The largest expense for a dental practice, besides employees and staffing, is routinely the cost associated with the office real estate. That's true whether you lease or own the office space. This series focuses on the common traps and negotiating points in offices leases that most dental practices fail to consider when negotiating their lease. Some of these traps have even cost dentists hundreds of thousands of dollars and put dentists in danger of losing their practice. In this column, Matt LaMaster discusses what goes into the discussion of rent.
A tenant's duty to pay rent is one of the most obvious obligations in a lease and the one that most tenants tend to concentrate their attention on. It is also the rent provisions that are most near and dear to the heart of the landlord, for that is how the landlord makes money. Accordingly, it is important that tenants understand how their rent is calculated and what is included, or not included, in that payment.
As a starting point, most commercial leases for dental offices fall into two main categories based on how the rent is to be determined: gross lease or net lease. A gross lease is the simplest to determine the rental rate, as the rent is a specific amount and no other payments are generally expected to be made by the tenant. For example, the rent rate per square foot is $20.
A net lease provides that the landlord transfers various expenses to the tenant through what is oftentimes entitled "additional rent." Those expenses generally include the tenant's pro rata share of operating expenses, which can include a share of the following:
- Real estate taxes
- Common area maintenance expenses
- Insurance expenses of the landlord
These three additional expenses are the reason for the name "triple-net lease." For example, the rent rate per square foot for a net lease may be $20, but there will be additional periodic payments to the landlord.
Today, most landlords use a triple-net lease. However, regardless of the lease type, smart landlords will pass their expenses onto their tenants in a gross lease also. In the case of a gross lease, you may not see the expenses broken out as in a net lease, because they are rolled in with the base rental rate. So, when you're comparing a gross-lease rental rate with a net-lease rental rate, the price for the net lease may seem lower, but you need to remember to add the additional rent payments.
That brings us to the next item, rent rate per square foot. However, as you now know, the first thing to look for is whether the lease is a gross lease or net lease. The second item you need to be concerned about is the market rate. That seems obvious, but some dentists just don't know what the true market rate is for the area.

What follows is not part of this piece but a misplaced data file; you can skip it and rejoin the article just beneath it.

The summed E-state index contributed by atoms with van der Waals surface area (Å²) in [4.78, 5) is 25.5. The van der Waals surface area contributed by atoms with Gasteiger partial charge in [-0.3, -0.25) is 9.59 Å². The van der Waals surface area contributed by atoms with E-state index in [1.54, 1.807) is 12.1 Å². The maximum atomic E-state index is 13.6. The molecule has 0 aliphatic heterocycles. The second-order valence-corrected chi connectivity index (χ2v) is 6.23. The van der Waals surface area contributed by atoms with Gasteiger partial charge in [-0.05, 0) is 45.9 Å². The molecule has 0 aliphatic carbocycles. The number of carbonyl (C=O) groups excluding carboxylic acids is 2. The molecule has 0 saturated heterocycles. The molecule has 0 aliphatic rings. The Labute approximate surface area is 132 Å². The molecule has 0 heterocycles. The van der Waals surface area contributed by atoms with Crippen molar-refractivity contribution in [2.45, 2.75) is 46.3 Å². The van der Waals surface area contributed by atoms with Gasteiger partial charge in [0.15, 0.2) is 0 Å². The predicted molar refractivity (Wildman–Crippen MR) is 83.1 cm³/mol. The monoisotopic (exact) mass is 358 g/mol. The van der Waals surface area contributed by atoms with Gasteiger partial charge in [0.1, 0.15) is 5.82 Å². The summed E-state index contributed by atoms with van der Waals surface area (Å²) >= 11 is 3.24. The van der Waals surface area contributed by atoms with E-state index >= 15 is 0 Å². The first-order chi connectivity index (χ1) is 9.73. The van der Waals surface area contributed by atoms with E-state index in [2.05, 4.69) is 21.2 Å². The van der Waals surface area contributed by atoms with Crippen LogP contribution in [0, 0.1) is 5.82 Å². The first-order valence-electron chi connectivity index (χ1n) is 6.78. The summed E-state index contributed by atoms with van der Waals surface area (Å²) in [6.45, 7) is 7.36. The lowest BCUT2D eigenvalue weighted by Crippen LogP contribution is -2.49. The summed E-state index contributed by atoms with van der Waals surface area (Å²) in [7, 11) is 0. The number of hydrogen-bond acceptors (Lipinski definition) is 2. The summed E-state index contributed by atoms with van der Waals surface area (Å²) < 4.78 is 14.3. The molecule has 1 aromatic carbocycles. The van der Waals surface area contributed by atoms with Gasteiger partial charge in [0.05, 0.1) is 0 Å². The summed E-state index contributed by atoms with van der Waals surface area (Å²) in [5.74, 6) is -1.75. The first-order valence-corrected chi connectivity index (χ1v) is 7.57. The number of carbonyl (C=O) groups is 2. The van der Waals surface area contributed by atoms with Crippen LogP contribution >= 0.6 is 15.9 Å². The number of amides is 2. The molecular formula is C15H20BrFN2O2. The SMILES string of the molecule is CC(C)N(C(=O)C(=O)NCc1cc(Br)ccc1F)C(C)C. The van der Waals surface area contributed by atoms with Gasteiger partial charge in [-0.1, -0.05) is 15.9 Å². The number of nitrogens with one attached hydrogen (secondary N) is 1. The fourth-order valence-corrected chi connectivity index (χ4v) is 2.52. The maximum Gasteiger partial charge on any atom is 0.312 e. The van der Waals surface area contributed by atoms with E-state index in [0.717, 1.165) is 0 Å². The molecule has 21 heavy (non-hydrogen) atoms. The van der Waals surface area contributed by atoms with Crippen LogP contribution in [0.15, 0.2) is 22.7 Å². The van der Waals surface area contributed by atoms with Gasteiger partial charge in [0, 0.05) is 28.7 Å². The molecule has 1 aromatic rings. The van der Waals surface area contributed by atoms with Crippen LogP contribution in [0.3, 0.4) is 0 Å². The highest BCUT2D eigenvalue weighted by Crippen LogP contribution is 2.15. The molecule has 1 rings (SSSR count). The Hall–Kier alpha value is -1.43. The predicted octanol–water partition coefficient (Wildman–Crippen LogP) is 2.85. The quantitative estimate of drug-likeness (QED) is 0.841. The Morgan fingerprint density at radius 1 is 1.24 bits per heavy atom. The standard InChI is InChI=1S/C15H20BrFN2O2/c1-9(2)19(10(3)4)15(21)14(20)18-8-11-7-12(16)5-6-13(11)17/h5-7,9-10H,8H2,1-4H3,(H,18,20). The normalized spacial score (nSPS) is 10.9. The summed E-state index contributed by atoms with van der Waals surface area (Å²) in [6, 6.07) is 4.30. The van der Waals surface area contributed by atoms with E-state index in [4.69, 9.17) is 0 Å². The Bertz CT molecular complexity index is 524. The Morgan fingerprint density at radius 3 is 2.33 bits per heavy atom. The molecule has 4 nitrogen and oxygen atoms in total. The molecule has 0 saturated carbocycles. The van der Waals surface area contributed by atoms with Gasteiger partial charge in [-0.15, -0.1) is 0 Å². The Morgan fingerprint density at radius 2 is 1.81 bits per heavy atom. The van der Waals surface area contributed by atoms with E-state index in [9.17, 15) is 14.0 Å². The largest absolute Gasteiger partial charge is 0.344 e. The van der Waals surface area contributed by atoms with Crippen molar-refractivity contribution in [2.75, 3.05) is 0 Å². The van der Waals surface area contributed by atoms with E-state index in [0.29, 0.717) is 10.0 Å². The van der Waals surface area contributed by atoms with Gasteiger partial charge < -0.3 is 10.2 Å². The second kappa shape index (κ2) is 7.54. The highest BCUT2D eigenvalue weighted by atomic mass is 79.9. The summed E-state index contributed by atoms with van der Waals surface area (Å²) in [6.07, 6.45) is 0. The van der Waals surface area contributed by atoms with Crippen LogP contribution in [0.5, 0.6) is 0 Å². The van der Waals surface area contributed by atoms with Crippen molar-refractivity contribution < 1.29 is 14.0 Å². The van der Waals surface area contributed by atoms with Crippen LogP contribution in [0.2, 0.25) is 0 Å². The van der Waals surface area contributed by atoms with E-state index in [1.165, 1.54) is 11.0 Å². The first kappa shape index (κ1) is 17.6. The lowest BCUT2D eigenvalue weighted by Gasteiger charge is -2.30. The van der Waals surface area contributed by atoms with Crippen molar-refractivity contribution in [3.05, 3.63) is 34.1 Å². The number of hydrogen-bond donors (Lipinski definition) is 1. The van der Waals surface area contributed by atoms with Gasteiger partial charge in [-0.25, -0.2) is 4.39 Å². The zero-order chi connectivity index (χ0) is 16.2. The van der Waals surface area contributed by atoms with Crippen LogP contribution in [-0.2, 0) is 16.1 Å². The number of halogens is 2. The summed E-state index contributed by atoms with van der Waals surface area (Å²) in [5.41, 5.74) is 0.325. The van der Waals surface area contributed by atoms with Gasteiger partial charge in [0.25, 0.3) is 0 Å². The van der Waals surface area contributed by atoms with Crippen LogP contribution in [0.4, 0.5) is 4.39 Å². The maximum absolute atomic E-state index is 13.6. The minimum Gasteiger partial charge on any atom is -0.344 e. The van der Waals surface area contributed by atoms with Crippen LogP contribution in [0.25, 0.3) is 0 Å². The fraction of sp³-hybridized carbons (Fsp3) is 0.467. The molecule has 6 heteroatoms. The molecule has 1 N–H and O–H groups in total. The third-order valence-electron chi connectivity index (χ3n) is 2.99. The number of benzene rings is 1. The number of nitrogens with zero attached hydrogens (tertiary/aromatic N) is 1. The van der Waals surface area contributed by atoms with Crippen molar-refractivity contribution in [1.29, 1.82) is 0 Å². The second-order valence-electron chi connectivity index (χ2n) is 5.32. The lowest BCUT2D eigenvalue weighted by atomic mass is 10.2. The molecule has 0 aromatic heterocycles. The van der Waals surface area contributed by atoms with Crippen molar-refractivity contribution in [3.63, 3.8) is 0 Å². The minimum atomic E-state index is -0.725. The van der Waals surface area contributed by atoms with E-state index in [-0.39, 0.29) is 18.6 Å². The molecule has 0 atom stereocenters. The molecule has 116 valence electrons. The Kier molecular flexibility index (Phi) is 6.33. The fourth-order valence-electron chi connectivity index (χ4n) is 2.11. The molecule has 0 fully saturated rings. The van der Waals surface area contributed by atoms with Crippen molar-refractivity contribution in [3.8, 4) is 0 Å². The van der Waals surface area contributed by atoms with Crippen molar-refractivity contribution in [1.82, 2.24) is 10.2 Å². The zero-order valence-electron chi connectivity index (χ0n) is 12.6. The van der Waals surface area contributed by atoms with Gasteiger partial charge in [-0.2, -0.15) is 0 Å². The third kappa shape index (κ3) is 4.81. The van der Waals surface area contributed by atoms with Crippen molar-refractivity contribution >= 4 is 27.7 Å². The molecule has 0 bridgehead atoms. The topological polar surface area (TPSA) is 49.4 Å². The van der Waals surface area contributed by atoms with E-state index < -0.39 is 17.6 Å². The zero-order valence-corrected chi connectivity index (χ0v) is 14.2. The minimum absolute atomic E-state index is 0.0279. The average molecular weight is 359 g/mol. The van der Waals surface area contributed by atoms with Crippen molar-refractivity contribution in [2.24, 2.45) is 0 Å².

An important aspect of the square-foot rental rate is the calculation of the leased space. First, you must understand the difference between rentable and usable square footage. The usable space is the area actually located within the four walls of the premises and that which is able to be used for the practice of dentistry.
The rentable space, on the other hand, may include portions of the common areas, such as hallways, entrance areas, bathrooms, and utility areas. For example, your dental office may be 2,800 sq ft with four or five operatories, but your rentable square footage, which is being used to calculate your rent, is actually 3,000 sq ft.
Rentable square feet is significantly different than usable square feet, particularly in office buildings with common areas. I've seen landlords improperly calculate the space. Ask the landlord for the site plan and that should show the square footage.
So, if you are building out the space, it's important that your architect provides you with the correct dimensions. The bottom line is that you need to ensure that the leased space is clearly defined and that you understand what you are paying for.
An additional and often overlooked issue by tenants in the lease occurs when tenants end up paying for costs that aren't core to the operating of the building or that extend beyond the life of their lease. For example, in new buildings, a landlord may try to pass the cost of the water and sewer hookup to the tenant. These costs can run into the tens of thousands of dollars in some cases.
Some leases may allow a landlord to put a new roof on the building and charge the entire cost of the roof under operating expenses in a single year as additional rent, even though a roof is a structural element that can have a life span of 25 to 30 years. At the very least, expenses associated with capital expenditures such as tap fees and the replacement of a roof should be spread out over a number of years, with charges stopping at the lease's expiration.
When comparing locations, you need to consider the type of lease, the manner in which the landlord calculates your rent, and whether you are obligate to pay any additional expenses. Make sure that you are getting a fair market rate for the area and that the calculation for determining base rent is well-defined. Also, don't forget to consider that "free rent" periods oftentimes do not extend to operating expenses and additional costs.
Remember, leases are negotiated documents that represent the written culmination of a negotiated transaction. These "nuggets" of information in this part of the series are just the tip of the iceberg for you and your lease. Stay tuned for the next part when we discuss maintenance obligations of the tenant and landlord.
Matt LaMaster, Esq., is the founder and principal attorney of the LaMaster Law Firm, which is committed to delivering legal services to dental professionals and their practices. For more information about dental-specific legal services, visit www.lamasterlaw.com.
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